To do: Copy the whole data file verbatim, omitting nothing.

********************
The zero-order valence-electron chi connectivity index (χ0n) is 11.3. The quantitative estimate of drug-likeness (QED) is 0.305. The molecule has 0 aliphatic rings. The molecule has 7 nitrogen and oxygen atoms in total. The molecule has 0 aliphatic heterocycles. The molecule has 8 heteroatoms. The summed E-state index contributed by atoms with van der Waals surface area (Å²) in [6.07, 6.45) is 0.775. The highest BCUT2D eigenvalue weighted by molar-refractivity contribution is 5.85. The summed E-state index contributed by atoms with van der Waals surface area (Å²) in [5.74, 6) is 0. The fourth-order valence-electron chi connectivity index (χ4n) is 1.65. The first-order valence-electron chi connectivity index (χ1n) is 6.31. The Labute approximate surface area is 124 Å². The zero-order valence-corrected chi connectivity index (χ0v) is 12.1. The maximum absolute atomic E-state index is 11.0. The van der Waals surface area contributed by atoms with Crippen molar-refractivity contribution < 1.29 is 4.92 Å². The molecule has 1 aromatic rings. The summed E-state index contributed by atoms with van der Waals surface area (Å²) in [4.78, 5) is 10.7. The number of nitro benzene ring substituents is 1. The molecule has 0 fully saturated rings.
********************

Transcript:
The zero-order valence-electron chi connectivity index (χ0n) is 11.3. The quantitative estimate of drug-likeness (QED) is 0.305. The molecule has 0 aliphatic rings. The molecule has 7 nitrogen and oxygen atoms in total. The molecule has 0 aliphatic heterocycles. The molecule has 8 heteroatoms. The summed E-state index contributed by atoms with van der Waals surface area (Å²) in [6.07, 6.45) is 0.775. The highest BCUT2D eigenvalue weighted by molar-refractivity contribution is 5.85. The summed E-state index contributed by atoms with van der Waals surface area (Å²) in [5.74, 6) is 0. The fourth-order valence-electron chi connectivity index (χ4n) is 1.65. The first-order valence-electron chi connectivity index (χ1n) is 6.31. The Labute approximate surface area is 124 Å². The zero-order valence-corrected chi connectivity index (χ0v) is 12.1. The maximum absolute atomic E-state index is 11.0. The van der Waals surface area contributed by atoms with Crippen molar-refractivity contribution < 1.29 is 4.92 Å². The molecule has 1 aromatic rings. The summed E-state index contributed by atoms with van der Waals surface area (Å²) in [4.78, 5) is 10.7. The number of nitro benzene ring substituents is 1. The molecule has 0 fully saturated rings.